The key elements of a press kit

by | Aug 27, 2015 | News Release Distribution, Public Relations, Social Media, Traditional Media

If you’re a business owner, you know getting media attention can be a struggle — once reporters bite, you’ve got to make it easy for them to give you coverage.

If you want to be featured in the press, you have to give media the tools. The press kit is designed to make life easy for anyone who is interested in promoting your company. Also known as the media kit, it is a concise document — typically housed on your website — which contains a clear outline of who you are, marketing materials, resources, and information about your brand.

When engaging in media outreach, you will be referring reporters, bloggers, or whoever is interested in promoting you to this document.

So what are the key elements of a professional press kit?

Your story: This is where you introduce your company and discuss why you got started, why do you do what you do, what purpose you serve, and what differentiates you from the rest. Describe your services or products. Keep it short and sweet and try your best to highlight whatever it is about your company that’s unique or interesting (read: newsworthy).

Fast facts: Provide a cheat sheet of quick facts so reporters don’t have to dig. How many customers have you served? How long have your doors been open? Where are you located? Where are your products made? What are your social media stats or blog numbers? Feel free to list some of your more notable clients too. These facts will not only reflect well on you, but will ensure that journalists are relaying accurate information to their readers.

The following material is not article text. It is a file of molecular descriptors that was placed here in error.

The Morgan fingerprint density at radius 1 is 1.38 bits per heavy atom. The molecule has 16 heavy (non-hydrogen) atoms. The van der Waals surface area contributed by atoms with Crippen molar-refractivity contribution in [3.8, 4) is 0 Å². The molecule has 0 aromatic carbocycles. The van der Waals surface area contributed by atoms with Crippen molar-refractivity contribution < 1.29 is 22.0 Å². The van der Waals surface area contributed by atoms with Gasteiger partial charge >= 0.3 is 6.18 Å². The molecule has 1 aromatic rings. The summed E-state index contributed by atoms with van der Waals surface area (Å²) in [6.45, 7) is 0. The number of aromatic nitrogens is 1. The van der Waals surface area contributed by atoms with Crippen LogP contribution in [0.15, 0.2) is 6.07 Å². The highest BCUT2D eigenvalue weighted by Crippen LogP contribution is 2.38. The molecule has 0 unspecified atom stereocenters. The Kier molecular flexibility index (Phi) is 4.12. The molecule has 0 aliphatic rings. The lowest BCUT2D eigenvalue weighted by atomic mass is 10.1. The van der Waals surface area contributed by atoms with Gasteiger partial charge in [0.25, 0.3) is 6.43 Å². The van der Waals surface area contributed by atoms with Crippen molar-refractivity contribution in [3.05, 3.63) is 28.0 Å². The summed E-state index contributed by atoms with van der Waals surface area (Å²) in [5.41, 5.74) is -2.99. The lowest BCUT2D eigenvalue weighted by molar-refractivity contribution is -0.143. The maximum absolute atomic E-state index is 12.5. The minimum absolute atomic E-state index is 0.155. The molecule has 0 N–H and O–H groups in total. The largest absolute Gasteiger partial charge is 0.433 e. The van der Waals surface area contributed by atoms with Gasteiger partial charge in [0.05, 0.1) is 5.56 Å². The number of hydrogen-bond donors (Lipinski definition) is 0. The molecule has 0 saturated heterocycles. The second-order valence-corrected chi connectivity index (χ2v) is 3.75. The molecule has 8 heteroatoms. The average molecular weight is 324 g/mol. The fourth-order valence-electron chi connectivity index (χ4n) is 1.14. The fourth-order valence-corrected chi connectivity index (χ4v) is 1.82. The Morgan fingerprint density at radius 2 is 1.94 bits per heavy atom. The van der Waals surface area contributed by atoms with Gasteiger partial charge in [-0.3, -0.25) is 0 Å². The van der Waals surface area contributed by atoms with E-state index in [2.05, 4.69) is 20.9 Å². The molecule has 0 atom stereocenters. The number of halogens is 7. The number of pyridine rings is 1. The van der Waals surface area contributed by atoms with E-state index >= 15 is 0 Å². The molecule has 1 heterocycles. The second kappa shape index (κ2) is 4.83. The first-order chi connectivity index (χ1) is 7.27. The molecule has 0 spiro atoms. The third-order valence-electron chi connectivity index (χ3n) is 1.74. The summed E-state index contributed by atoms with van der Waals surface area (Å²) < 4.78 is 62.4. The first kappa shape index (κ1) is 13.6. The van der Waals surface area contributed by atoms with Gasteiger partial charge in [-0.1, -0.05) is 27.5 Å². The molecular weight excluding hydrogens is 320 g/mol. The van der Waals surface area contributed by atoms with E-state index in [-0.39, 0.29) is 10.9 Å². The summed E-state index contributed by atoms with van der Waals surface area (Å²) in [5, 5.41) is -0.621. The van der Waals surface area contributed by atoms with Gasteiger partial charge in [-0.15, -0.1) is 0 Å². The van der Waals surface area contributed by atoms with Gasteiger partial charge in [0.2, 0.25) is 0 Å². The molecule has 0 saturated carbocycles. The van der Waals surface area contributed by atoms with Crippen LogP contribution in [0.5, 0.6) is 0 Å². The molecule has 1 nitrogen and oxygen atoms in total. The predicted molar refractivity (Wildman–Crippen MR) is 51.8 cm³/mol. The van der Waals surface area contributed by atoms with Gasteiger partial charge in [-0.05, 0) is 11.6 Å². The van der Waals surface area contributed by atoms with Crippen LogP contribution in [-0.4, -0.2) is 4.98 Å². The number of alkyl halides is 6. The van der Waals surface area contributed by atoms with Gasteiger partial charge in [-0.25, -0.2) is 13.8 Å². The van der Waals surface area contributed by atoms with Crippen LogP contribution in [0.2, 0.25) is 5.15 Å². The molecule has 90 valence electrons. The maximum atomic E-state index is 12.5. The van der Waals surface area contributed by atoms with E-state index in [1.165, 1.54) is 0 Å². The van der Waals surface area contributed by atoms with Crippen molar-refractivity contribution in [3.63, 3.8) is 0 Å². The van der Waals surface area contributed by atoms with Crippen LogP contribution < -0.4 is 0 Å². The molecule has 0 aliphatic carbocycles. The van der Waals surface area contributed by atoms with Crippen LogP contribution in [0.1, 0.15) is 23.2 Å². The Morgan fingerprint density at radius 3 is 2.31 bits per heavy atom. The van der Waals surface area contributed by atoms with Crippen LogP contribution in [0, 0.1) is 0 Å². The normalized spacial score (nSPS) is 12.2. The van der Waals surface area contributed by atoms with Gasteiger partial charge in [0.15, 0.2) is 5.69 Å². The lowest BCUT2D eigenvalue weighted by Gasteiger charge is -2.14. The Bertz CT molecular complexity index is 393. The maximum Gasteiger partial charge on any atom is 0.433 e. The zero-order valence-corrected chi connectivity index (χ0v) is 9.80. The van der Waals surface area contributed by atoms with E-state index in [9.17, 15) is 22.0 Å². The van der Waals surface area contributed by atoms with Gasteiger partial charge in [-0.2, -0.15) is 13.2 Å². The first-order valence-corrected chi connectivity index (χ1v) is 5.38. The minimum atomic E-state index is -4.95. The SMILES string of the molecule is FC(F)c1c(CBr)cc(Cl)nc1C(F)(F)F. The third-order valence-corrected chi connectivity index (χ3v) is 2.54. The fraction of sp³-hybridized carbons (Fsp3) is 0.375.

High-res branding images: High-quality branding images will make it easy for content publishers to incorporate your logo. Offer one with a transparent background and ensure that it is 360 dpi so it is suitable for print as well. It’s also a good idea to include a download option for the raw version.

Who’s who: Talk about your team. Why are they experts? What experience do they bring to your business? How and why did they get involved? Putting faces to your brand keeps it personal.

Press samples: What media outlets have already featured your organization? Don’t dredge up every article that’s ever been written about you — put the spotlight on a few of the better-known publications and use pull quotes with links to the original pieces.

Contact info & social links: List the full name and email of whoever handles your media requests and provide links to your brand’s most active social networks.

If your company offers services, you can also incorporate packages and rates as well as testimonials — and it is always a good idea to list awards or FAQs.

There are no set ‘rules’ and every company’s press kit will be different; what you include and how you make it available (PDF or its own subdomain) is up to you.

The monetary and time investment in creating a press kit may be off-putting, but long term, it will add legitimacy to your business and increase your likelihood of actually landing in the press.

Hartley Butler George